Puppets come in different types, depending on the nature of the show. There are thread puppets, (Nool rukada) Club puppets, (Riti rukada) Shadow puppets, (Sevaneli rukada) Hand puppets (Ath rukada) and Finger puppet. (Angili rukada) They can also be classified as two – dimensional and three – dimensional in terms of their visual angle, and are the size of a man. The traditional puppets, which is the string and rod puppets, are sculpted from local materials and are between 90-120 centimeters height. Kings and noble characters are usually larger and heavier than other characters. Kaduru or Rukattthana tree is used to create them. Timbers are also used when characters are made. Two main methods of creating characters are the “Prathima Kala’’ and ‘’Bali Kala methods.
For shows, the puppets are properly dressed, and are controlled with the assistance of key boards that are connected with thread. They are controlled by the artists or players, each with a different puppet and are supported with services like stage lighting, dialogues, music, stage decorations and set ups. A troupe can have up to 200 figures or characters.
Popular puppetry in Sri Lanka
When we talk about traditional puppetry in Sri Lanka, the Sri Anura group is the most popular, whose director Gamvari, followed in the footsteps of his father, who was also a master puppeteer, in keeping their family tradition. They can mostly be found in Ambalongoda village, which is located in the south of the country. Only few groups are still active today. A puppetry troupe usually consists of puppets, scenic elements, lights, and script writers. They are meant for the village audience, and normally in a Buddhist temple or at a school. It’s an event that can be sponsored either by an individual, a religious association, or an organization.
Puppetry is no longer popular in the highlands, where it used to be. In the northern part of the country, puppetry is called bhommalatam, meaning “dancing doll”. This name carries a South Indian influence. Their shows are usually related with the Ariccandra, which is a series of plays from the tale of King Hariscandra, (Harishchandra) a character in the Indian epic called the Mahabharata. The repertory is usually based on the Jatakas, which are tales of the previous lives (“births”) of Buddha, or on other historical stories and myths. In each play, the konangi or bahubhutaya, which are the clown dancers appear first, then there’s a comic scene with a policeman and a drunkard. To conclude the show, the head of the troupe demonstrates his skill with a “dancer”, which is usually a female puppet that is beautifully dressed, and artfully manipulated.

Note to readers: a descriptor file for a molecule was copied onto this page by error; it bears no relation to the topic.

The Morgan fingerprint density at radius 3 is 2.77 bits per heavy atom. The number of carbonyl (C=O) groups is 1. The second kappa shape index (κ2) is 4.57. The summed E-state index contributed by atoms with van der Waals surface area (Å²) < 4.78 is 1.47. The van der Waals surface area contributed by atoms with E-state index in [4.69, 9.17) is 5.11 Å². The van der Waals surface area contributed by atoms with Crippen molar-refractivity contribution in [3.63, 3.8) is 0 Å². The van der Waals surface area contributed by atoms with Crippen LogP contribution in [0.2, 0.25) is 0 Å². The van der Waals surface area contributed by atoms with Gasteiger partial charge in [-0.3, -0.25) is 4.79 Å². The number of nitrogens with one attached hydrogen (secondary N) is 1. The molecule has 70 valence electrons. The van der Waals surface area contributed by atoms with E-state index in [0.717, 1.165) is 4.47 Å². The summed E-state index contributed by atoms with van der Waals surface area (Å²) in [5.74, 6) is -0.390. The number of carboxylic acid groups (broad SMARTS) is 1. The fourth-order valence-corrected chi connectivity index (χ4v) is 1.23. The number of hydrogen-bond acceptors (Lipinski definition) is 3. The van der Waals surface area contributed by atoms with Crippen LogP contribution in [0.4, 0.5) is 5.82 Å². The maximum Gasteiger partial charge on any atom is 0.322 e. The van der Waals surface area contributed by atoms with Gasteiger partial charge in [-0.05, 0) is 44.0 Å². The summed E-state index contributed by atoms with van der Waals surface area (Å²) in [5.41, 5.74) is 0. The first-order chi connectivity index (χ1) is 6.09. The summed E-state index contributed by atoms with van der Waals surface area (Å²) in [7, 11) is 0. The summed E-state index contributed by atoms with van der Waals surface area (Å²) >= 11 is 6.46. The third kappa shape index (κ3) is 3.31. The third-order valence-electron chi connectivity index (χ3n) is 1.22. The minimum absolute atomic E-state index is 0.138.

Contemporary Sri Lankan Puppetry
Contemporary Puppetry in Sri Lanka started during the 1950s, and became stronger after the country’s independence, when the Departments of Cultural Affairs and Arts Council were established. The government was able to develop programs to help traditional artists, educate and train young talents in workshops. This gave the Company Sri Anura an opportunity to be able to participate in several festivals abroad (Japan, Taiwan and India). The government also encouraged the visits of foreign puppeteers (Czech, American, Australian, and Japanese in particular) to help contribute to Sri Lankan artists’ development.
Through its Panel of Puppetry, the Arts Council of Sri Lanka has managed to promote the art of puppetry and also maintained its tradition through national festivals, company competitions, prizes for top talents, seminars and workshops held almost every year. New trends emerge every time, television channels show puppet shows for both kids and adults, which are usually political satires or Muppet – style puppets, for adults.
The first puppetry school that was created is Thidora Theatre, which has helped many teachers and disabled artists, and has also produced most contemporary puppeteers. There’s also a museum in Dehiwala, where you can find masks and puppet art works.